Metabolic disorders associated with dietary patterns have become a social and economic problem. Obesity is indeed considered a central feature that increases the risks associated with a vast array of diseases (insulin resistance, type 2 diabetes, fatty liver disease, atherosclerosis, hypertension, stroke, cancer, and asthma), with significant morbidity and mortality. Although lipids may be involved in the development of these illnesses, recent studies have stated their role as cellular mediators and they have been assayed as bioactive compounds in possible treatments. Clear examples are the conjugated isomers of linoleic acid (CLA), which have been associated with antiatherogenic, antioxidative, immunostimulation, and body fat reduction activities. Recently, increased interest in other conjugated PUFAs has emerged, linked to the health-promoting properties of conjugated linolenic acid isomers (CLnA) like C18:3 c9t11c15 (rumelenic acid, RLA). These fatty acids combine in the same molecule a double conjugated bond system with the n3 structure of linolenic acid (ALA; C18:3 c9c12c15) resulting in a high bioactive potential. Animal studies have revealed that CLnA regulates leptin production and increases β-oxidation in the liver thus reducing perirenal and epididymal adipose tissue. Elsewhere it was reported that RLA increased PPARα levels in adipocytes, which suggests that it is a candidate functional ingredient for use in the prevention of obesity, diabetes, and dyslipidemia. CLA and CLnA are natural fatty acids (FAs) mainly found in dairy products and beef, because they are produced as intermediates of the biohydrogenation pathway of PUFAs by ruminal bacteria. Therefore it is hypothesized that other microorganisms may also be able to produce CLA and conjugated FAs. Indeed, recent investigations demonstrated that it is possible to elaborate fermented dairy products containing CLA and CLnA produced by these bacteria. Other authors have identified Bifidobacterium strains with a high rate of substrate conversion to yield CLA, CLnA, and stearidonic acids producing these FAs in vivo, increasing the RA concentration in murine and pigs livers as well as DHA and EPA in mice adipose tissue. An important issue arises from these results: host fatty acid composition can be manipulated by oral administration of CLA-producing microorganisms. In the last 5 years an increasing number of studies have found strong evidence of the role not only of diet but also of human gut microbiota in the development of diabetes and obesity. Indeed, host microbiota regulates the content of triglycerides, cholesterol esters, sphingomyelin, and phosphatidylcholine in the plasma, liver, and adipose tissue as well as energy metabolites. This chapter will review the current state-of-the-art microbiological in vivo production of CLA and CLnA and its effect on host microbiota and health.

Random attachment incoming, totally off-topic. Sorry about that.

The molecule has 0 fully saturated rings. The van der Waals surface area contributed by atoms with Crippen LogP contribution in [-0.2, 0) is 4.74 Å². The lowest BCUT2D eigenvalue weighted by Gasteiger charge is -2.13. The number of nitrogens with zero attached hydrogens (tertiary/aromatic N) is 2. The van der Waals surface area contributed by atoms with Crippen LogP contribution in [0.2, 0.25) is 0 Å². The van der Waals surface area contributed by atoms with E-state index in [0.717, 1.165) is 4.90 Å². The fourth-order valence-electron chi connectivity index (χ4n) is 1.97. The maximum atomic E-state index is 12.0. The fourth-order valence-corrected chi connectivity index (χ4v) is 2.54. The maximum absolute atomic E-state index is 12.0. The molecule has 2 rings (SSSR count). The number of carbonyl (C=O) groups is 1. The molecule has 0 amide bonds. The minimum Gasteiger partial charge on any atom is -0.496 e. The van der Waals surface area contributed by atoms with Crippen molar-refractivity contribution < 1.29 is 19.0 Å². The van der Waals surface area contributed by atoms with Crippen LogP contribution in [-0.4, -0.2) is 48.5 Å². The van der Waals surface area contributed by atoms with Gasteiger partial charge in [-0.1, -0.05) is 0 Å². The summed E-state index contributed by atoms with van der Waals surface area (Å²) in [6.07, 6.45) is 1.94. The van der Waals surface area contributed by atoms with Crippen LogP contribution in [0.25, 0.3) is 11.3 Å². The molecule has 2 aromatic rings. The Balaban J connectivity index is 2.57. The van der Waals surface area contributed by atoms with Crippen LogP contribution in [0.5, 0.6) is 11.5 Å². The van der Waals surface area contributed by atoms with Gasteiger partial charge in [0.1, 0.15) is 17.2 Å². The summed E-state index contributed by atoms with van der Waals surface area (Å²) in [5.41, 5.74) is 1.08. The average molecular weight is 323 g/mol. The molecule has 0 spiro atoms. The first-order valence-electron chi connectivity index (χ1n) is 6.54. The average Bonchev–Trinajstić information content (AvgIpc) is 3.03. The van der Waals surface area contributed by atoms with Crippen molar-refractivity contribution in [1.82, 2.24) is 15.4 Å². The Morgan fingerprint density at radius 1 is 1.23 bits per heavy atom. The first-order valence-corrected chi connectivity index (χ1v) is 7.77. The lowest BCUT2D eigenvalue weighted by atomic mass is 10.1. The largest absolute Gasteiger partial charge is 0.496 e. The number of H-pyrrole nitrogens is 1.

|Studies in Natural Products Chemistry